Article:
For excellent reason, there have been many lists compiled with the best divorce movies. I'm talking about the modern classics -- War of the Roses for it's darkly comedic take on the effects of escalating tensions. And Kramer v. Kramer, which broke ground exploring -- via a heavily-banged moppet -- one father's custody heartache. Let's not forget Le Divorce, The Squid and the Whale, Intolerable Cruelty, The First Wives Club, The Laws of Attraction, Adam's Rib.
I recently saw a more recent movie that left me breathless for the probing and sensitive way it portrayed the break up of a marriage (number one on this list) and I thought that it was time to compile a new list of divorce movies*, highlighting those with fresh takes on separation and its emotional and familial ramifications. Out of respect for the roller coaster ride attendant to most separations, included are four with drastically different tones -- pick and choose what best fits your mood:
1. Take This Waltz (tone-contemplative and quiet): This 2011 movie starring Michelle Williams and Seth Rogen follows a young wife as she meets and becomes enchanted with a handsome and rather forward stranger. She's been happy enough in her marriage, but the stranger is suddenly everywhere: on her flight, in her cab, coincidentally living down the street. Is it fate or something a little less magical? Although the story arc is a familiar one -- temptation, seduction, decision -- director Sarah Polley goes a little deeper by extending the movie past the wife's choice and exploring how the end of a relationship informs the beginning of another. This is a thoughtful and lyrical examination of individuals in retrograde and whether their patterns of behavior are ever broken.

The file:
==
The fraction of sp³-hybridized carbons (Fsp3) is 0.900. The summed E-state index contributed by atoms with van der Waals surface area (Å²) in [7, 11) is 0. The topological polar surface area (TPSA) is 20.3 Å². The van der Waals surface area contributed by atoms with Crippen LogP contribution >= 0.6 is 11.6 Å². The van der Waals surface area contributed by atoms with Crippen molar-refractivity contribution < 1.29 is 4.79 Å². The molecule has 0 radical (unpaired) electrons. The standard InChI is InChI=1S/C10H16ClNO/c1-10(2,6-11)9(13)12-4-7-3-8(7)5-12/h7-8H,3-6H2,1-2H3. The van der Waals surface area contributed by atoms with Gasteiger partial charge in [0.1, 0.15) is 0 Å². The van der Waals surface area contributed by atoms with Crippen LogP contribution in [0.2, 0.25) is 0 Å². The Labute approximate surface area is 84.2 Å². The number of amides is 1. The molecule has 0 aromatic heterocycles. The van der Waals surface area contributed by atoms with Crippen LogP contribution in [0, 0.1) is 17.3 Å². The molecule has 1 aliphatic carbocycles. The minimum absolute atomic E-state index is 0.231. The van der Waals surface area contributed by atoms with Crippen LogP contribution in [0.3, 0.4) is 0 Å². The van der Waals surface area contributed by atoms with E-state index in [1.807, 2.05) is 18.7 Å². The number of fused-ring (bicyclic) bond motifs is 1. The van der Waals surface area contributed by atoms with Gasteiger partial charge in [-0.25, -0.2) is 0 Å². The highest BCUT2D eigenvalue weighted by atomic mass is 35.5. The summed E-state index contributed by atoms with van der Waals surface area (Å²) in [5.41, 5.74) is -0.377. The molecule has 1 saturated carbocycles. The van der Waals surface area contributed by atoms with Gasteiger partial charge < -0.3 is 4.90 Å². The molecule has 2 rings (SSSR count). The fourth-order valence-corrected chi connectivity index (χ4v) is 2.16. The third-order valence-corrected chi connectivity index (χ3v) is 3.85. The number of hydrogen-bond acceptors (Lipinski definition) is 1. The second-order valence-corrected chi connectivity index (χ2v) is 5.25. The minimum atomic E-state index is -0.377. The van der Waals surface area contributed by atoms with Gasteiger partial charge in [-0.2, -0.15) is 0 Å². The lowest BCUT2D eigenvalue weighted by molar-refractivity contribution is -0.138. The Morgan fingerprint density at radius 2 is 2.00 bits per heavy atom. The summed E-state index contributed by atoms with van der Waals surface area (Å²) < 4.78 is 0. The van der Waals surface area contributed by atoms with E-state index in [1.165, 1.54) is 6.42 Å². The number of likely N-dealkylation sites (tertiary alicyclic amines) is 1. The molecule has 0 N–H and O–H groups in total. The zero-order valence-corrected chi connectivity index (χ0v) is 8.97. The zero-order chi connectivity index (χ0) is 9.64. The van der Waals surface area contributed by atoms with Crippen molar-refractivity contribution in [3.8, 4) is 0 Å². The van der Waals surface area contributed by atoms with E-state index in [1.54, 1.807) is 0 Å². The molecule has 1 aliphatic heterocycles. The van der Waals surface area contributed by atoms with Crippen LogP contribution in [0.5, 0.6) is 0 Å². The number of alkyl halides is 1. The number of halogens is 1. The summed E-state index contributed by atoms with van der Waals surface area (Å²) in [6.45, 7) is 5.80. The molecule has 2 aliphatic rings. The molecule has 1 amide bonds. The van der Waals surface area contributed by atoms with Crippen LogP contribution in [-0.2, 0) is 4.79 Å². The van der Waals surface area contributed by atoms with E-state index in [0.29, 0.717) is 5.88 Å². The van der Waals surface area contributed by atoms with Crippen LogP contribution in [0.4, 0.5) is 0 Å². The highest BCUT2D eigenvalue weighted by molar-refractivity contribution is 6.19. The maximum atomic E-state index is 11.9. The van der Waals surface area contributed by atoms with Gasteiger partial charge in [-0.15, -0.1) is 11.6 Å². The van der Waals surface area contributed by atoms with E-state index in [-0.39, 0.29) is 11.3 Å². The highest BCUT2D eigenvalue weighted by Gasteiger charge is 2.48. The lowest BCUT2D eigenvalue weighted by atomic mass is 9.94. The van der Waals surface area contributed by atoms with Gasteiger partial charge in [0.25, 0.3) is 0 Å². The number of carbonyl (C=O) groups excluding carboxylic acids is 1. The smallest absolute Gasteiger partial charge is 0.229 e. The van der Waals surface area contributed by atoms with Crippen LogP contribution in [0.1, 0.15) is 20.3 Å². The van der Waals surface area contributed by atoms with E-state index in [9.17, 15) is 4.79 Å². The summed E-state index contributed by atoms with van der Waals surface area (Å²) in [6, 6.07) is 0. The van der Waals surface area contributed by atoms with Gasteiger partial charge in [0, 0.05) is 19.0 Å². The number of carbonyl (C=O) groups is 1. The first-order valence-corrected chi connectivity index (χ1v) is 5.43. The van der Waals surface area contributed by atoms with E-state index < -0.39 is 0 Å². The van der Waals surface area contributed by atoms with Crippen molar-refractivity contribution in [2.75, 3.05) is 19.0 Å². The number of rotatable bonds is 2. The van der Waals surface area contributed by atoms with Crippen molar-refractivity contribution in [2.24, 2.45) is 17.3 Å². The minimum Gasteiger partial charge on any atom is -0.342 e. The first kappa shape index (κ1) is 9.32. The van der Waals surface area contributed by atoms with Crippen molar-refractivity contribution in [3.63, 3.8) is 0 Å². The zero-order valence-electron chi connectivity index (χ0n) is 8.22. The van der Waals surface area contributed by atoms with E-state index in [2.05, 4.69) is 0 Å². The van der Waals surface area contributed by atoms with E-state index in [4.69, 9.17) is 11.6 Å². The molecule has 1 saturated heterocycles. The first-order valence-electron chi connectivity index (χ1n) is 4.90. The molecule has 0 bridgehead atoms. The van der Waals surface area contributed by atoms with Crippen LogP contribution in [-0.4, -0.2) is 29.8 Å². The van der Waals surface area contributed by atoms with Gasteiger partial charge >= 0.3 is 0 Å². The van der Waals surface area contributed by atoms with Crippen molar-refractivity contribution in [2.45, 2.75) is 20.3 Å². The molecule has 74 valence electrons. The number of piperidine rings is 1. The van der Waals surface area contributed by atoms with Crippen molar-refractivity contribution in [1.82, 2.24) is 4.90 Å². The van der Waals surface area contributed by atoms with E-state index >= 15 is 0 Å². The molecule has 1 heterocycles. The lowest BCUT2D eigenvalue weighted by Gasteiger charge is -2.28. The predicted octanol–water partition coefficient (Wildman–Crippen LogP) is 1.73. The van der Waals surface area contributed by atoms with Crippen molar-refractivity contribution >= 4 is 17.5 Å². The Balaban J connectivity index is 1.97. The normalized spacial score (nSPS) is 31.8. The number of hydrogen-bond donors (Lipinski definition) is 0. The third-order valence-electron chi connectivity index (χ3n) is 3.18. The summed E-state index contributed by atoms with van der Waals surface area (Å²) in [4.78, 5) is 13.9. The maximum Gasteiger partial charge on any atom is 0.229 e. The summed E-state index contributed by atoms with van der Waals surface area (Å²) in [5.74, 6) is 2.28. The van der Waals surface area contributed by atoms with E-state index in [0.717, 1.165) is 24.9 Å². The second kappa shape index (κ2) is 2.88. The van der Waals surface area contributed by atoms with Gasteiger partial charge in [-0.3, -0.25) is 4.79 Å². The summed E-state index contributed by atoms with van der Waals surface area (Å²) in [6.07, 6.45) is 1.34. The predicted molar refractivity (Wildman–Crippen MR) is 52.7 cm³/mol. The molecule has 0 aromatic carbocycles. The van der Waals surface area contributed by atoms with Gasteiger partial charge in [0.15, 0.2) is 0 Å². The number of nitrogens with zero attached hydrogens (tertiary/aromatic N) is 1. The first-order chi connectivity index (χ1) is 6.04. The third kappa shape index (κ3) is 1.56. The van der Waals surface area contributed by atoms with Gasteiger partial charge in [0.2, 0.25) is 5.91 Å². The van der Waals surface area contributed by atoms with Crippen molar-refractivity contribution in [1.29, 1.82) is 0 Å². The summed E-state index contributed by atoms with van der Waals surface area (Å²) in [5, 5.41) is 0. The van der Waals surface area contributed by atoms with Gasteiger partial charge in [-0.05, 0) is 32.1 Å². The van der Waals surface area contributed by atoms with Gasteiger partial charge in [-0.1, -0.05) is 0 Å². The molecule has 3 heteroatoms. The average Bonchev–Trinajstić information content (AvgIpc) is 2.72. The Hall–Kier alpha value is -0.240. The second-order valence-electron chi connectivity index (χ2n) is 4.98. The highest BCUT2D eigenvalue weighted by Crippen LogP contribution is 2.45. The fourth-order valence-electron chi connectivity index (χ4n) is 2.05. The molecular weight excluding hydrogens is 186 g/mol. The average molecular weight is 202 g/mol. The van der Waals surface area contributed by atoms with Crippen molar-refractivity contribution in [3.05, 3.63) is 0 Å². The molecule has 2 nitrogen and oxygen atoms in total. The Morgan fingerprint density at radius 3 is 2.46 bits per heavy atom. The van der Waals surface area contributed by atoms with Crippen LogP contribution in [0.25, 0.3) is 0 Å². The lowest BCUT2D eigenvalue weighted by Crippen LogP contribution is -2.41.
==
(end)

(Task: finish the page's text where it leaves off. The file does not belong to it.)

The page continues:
2. The Good Wife (fast-paced and entertaining): Okay, so this is a small screen offering that's also about a Chicago law firm, but TGW started out as the ultimate separation story; the whole thing kicked off with Alicia Florrick rebuilding her own life and career after the betrayal and broken promises of her husband, fallen politician Peter Florrick. In recent seasons, there's been some not-so-neat rekindling between the two, in addition to the extra-marital temptation -- for Alicia -- of Will Gardner. Because all three characters are sensitively written and acted and complex and likable, the yo-yoing is more engaging than annoying. TGW gets bonus points for divorce lawyer David Lee -- hilarious, acerbic and manipulative -- in my opinion, one of the most entertaining characters on television (with interesting, high profile cases to boot).
3. Blue Valentine (dark and depressing): Admittedly, this list is a Michelle Williams fest, but only because she deserves it. (Full disclosure: I watched Blue Valentine because I was blown away by her performance in Take This Waltz.) Blue Valentine, and its well-publicized scene of Ryan Gosling (also excellent) threatening to jump off the Manhattan Bridge, examines the demise of a relationship by interspersing the couples' last moments together with scenes of their doomed start. It's a character study as much as anything else, but it also sensitively shows how you know -- and why -- the end is the end is the end. Sometimes two people are just... toxic. (This one is also the most depressing on the bunch, though -- if you're looking for even an ounce of hopefulness, a tiny little sprig of a bud on a tree that might possibly signal spring somewhere, look elsewhere.)
4. It's Complicated (light and comedic; real estate porn): Nancy Meyers uses all the standard rom-com tricks in this very watchable movie about a California bakery owner who has an affair with her ex-husband You'll laugh, you'll feel good watching Meryl Streep and Alec Baldwin -- because it's impossible to feel bad watching Meryl Streep and Alec Baldwin -- you'll drool over everything from the food to the home décor. (Even the messiness of getting back together with an ex and keeping it a secret from three grown children appears kind of... fun and, in a way, not all that complicated.) It's Complicated examines the issue of "closure" and its complications: how much of a relationship's demise is timing or youth? Is there maybe always something -- a little spark -- remaining between two people who have once been in love? So, there is some food for thought, but it's certainly not forced on you. It's possible to watch the entire movie at face value, for the fun performances and that house-my goodness -- that amazing house and don't even get me started on the garden.
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